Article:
Cross-Country Skiing at Mammoth

<i> Riley is travel columnist for Los Angeles magazine and a regular contributor to this section</i>

n the quiet of the meadow and stillness of the mountain slopes, cross-country skiing continues to grow, despite the nearby location of the world’s largest downhill ski complex, under single ownership and capable of handling more than 20,000 skiers daily.

You won’t read much about Mammoth Mountain’s cross-country skiing in this winter’s ski magazines and guidebooks. So much else has been happening here.

Yet in this Eastern Sierra mecca of downhill skiing, off U.S. 395, about six hours driving time from Los Angeles, there’ll be more cross-country skiing than ever this winter, reflecting the growing popularity of Nordic skiing for both fitness and serenity.

Humble Beginnings


Californians began to discover Mammoth for both downhill and cross-country skiing in 1944, when Dave McCoy opened Mammoth Mountain with a single rope tow hooked to a Ford engine. He’s still gracefully skiing the slopes at age 73, but now the ski area has reached out to include the slopes of 10,200-foot June Mountain, acquired two years ago.

Last summer, McCoy’s Mammoth/June Ski Corp. put more than $10 million into improvements at both Mammoth and June, adding some 32 acres of new runs on Mammoth Mountain. The base altitude at Mammoth is 7,953 feet, reaching to 11,053 feet at the top of the mountain. Longest run is 2 1/2 miles.

Mammoth has grown from that first rope tow to two gondolas, three quad chairs, seven triple chairs, 15 double chairs, plus two T-bars and two pomas. And June has a new 20-passenger aerial tram along with one quad chair and five double chairs. You can ski both mountains on the same $27 lift ticket.

The Mammoth Lakes community has developed into an all-seasons resort with accommodations for 32,000 visitors.


There are restaurants with a range of international cuisines, a golf course, tennis courts, year-round horseback and hiking trails, an Oktoberfest and a summer festival of music and art.

The more than 50 restaurants in Mammoth Lakes include such popular spots as Whiskey Creek, Shogun’s (for sushi), The Rafters and The Mogul.

There are three cross-country ski courses in Mammoth, all within a few minutes of the resort community’s center.

Tranquil Trails


Sierra Meadows Ski Touring Center is right at the edge of town. More than 55 kilometers of tranquil and groomed cross-country ski trails begin there. Instruction is available, as is group touring, or you can take off on your own.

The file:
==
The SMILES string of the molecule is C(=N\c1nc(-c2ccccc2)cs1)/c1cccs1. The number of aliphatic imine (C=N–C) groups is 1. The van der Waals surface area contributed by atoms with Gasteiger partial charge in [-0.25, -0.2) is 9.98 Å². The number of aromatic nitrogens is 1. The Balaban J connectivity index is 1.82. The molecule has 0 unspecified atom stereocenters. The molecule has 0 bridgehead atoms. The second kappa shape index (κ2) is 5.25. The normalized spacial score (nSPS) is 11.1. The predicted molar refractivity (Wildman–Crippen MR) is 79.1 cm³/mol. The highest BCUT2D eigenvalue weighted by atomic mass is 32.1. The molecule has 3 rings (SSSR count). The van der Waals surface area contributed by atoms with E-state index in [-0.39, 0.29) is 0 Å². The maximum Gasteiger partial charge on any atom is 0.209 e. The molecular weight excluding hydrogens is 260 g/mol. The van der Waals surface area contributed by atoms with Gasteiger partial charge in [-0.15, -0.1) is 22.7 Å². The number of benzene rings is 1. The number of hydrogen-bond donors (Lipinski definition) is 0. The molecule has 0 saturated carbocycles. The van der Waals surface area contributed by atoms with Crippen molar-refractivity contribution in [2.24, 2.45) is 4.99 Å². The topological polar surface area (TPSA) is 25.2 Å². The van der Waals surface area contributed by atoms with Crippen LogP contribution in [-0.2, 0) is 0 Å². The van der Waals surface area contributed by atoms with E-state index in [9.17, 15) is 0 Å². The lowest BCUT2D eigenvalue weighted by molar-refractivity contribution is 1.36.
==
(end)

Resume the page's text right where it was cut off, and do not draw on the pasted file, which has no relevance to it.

With some two feet of new snow, there’s a base of more than three feet on the meadows and up to six feet on higher trails.

The all-day trail ticket is $7, half-day is $5. Group lessons in cross-country skiing are $15, private lessons $25. Equipment rental for the day is $12. You can also take a winter horseback ride or go snowmobiling and dog-sledding.

For weekend and holiday evenings, the touring center offers a sleigh ride and dinner combination at $29.50 per person, complete with hot wine and cider and violin and guitar music. Call (619) 934-6161.


The Tamarack Lodge at Twin Lakes, scarcely three miles from town center and close to Chair 15 of Mammoth Mountain, is its own historic base for cross-country skiing. The lodge is a landmark, originally built in 1924 by the Foy family of Los Angeles, a name memorialized in the Hollywood film, “The Seven Little Foys,” with Bob Hope.

The all-day trail pass is $9. A $30 package includes the trail pass, a two-hour lesson and rentals. Accommodations at Tamarack Lodge are from $55 for a double room to $110 for a suite. Rates for the cabins, complete with wood-burning stoves and kitchens, start at $70. Call (619) 934-2442.

Now Four Lanes

Mammoth Lakes is three miles west of U.S. 395 on Highway 203, which is now four lanes leading right into Main Street. At the edge of town, the U.S. Forest Service Visitor Center is a source of maps and information for ski touring--more than 25 miles of trails marked by blue diamonds.


Hot Creek Road, now closed by snow for the winter, can be followed on cross-country skis right up to the geysers bubbling with hot water.

The creek brought nude bathing by moonlight to Mammoth, even in the midst of winter snows, but the Forest Service advises against any Hot Creek bathing this winter.

Due to a less-than-normal snow melt last spring, the waters are too hot for comfort. The run-off from this winter’s heavier snows should return temperatures to normal for next summer’s moonlight.

The visitor center can guide you into the natural and human history of the area. This was a Gold Rush boom valley between 1857 and 1880.


Petroglyphs symbolizing the sun, moon and rain in geometric design are so old that the Paiute Indians, long settled here when the first white men came, didn’t know who had made them or what they meant.

The slopes of Mammoth now have about seven feet of snow, and June reports 40 inches of packed powder; you can make your own cross-country trails around scenic June Lakes Loop.

Mammoth Mountain Inn at the base of the main ski area has double room rates starting at $72, studios at about $95. Condominium accommodations range from about $75 to $200, depending on location.

For reservations and information call the Mammoth Lakes Resort Assn. toll-free at (800) 367-6572. For accommodations close to June Mountain, contact the June Lakes Chamber of Commerce at (619) 648-7584.